Choosing an emerging environmental leader for GESA, by founder Gary Martin

The first stage of the Global Environments Summer Academy 2015 application period, from 15 October 2014 – 15 January 2015, seemed to go by in the blink of an eye. Expressions of interest flowed in from around the world, and we were pleased to receive far-flung applications from Afghanistan, Azerbaijan, Burkina Faso, Eritrea, Guatemala, Jamaica, Latvia, Mongolia, Sudan, Yemen, Zimbabwe and other nations that are typically underrepresented in international courses. We have a record number of candidates vying for a spot this year, over 500 from 93 countries, up 63% over last year. Now comes the hard part: choosing the finalists from this talented set of applicants.

The good news is that we have a stellar jury to help us with the tough choices we have to make. We are pleased that many GESA alumni have agreed to help select their future peers, and this gives international breadth to the jury. For the 2015 lineup, we have Daniel Abreu (Dominican Republic), Rishi Ram Bastakoti (Nepal), Chryl Corbin (United States), Manoj Misra (Bangladesh), and Eda Elif Tibet (Turkey). Their enthusiasm in taking on this task is an inspiration.

I take this as our collective responsibility to make GESA a dream academy for change-makers and I am honored to volunteer to achieve this mission.”  Chryl agreed to these sentiments, responding, “I would be honored to serve on the jury as GESA has a special place in my heart. (Rishi Ram Bastakoti, GESA 2012)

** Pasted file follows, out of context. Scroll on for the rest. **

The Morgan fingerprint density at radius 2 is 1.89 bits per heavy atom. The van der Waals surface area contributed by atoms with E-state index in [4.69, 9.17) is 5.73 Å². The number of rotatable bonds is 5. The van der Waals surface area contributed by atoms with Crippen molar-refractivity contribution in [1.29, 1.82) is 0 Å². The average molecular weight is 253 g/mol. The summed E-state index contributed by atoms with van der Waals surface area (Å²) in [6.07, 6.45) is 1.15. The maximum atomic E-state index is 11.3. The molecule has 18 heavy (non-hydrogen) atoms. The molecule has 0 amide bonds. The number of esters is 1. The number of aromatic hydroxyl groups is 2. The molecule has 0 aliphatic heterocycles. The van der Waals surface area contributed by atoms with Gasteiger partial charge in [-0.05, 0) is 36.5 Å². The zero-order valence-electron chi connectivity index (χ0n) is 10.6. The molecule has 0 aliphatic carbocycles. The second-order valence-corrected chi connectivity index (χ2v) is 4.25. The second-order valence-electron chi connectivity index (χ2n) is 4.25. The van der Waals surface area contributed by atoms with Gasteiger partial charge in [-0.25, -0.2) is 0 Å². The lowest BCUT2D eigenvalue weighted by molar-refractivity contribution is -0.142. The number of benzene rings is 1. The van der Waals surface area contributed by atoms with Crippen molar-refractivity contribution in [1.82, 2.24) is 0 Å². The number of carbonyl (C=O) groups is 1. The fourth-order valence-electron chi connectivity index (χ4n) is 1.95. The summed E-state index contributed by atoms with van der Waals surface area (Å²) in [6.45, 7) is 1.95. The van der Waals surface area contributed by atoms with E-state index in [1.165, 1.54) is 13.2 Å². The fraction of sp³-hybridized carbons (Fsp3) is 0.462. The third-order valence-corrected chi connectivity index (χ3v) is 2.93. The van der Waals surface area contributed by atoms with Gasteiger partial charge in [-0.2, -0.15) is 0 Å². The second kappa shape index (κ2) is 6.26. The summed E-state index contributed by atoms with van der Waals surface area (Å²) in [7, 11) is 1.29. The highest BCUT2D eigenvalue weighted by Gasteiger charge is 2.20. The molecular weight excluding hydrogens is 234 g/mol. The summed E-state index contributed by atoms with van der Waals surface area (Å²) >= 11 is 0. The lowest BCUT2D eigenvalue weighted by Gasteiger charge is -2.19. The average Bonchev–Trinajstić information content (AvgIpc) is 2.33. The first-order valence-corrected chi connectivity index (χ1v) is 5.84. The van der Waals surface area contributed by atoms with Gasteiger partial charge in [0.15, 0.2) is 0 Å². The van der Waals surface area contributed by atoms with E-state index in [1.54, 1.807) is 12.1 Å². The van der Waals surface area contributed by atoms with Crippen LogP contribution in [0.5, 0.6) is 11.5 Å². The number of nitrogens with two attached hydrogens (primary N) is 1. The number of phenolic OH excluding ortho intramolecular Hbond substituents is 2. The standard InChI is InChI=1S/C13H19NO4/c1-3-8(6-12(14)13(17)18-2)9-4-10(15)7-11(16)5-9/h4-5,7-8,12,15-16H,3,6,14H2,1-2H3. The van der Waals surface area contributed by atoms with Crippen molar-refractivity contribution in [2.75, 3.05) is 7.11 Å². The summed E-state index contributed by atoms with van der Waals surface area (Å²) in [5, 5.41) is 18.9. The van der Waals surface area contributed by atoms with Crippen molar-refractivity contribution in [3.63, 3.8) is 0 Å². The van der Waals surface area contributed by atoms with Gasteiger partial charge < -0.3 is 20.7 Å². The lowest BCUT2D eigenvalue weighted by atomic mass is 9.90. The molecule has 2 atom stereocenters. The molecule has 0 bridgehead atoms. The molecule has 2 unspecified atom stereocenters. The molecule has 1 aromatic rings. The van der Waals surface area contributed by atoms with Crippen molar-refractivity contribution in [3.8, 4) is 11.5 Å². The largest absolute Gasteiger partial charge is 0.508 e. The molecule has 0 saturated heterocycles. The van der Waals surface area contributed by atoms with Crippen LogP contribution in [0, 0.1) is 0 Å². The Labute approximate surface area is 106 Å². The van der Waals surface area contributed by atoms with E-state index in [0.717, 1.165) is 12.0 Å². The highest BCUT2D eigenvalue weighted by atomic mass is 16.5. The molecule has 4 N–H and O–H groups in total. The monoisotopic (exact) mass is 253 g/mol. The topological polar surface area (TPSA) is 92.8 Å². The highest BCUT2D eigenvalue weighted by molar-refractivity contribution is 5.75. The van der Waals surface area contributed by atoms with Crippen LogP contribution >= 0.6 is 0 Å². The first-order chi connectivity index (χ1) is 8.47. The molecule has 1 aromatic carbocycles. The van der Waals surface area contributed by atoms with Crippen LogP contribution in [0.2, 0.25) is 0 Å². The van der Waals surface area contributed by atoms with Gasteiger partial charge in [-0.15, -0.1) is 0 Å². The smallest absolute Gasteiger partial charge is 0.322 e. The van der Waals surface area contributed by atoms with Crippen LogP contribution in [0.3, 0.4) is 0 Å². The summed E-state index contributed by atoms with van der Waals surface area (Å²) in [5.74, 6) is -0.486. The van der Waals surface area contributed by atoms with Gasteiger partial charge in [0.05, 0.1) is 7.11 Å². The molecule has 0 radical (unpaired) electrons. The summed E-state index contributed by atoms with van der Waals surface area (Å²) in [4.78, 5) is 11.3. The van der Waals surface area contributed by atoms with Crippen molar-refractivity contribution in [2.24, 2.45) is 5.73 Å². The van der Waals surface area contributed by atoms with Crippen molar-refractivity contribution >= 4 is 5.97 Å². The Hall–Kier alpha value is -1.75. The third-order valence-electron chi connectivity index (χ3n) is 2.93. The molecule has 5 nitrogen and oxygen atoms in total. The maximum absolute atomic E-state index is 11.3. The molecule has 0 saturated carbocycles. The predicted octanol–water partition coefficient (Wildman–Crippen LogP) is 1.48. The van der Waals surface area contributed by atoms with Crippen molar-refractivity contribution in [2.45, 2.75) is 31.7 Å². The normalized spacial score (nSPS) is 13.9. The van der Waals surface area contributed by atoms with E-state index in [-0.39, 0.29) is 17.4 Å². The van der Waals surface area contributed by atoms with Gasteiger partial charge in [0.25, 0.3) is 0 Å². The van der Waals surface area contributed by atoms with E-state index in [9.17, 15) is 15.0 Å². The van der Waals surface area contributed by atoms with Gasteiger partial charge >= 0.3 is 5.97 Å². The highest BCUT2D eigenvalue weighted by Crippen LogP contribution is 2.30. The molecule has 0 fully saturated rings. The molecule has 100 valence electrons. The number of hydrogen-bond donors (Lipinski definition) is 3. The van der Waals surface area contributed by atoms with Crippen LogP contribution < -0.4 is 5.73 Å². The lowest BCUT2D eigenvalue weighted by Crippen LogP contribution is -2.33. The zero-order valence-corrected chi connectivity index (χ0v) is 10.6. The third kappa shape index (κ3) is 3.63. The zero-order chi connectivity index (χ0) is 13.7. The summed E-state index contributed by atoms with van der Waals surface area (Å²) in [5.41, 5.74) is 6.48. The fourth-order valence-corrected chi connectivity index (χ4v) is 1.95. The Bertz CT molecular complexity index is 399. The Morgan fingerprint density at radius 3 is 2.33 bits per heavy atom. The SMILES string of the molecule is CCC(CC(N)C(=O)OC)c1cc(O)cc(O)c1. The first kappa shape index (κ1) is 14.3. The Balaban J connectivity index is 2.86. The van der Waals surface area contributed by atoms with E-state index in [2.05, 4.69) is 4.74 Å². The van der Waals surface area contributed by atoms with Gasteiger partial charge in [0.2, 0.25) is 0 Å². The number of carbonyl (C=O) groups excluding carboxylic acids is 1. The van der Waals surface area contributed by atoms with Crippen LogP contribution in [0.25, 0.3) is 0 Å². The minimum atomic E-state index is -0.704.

The other jury members are GESA coordinators and resource people: Gary Martin (USA), Sarah-Lan Mathez-Stiefel (Switzerland), Emily Caruso (UK) and Susannah McCandless (USA).

Chooseing an environmental leader

Many have asked us how we go about making the decision of who attends the summer academy each year, and we would like to make the process as transparent as possible. The jury members choose their preferred candidates based on the leadership capacity communicated by their personal statements and CVs, ensuring that the resulting class has a good balance of men and women, mixture of nationalities (with no more than 2 people from the same country), regional spread, age range and multidisciplinarity. As we want to continue expanding our network globally, we also take into account if the candidate is from a country not previously represented in GESA.

Read about our summer and regional academies on our Global Environments Network website.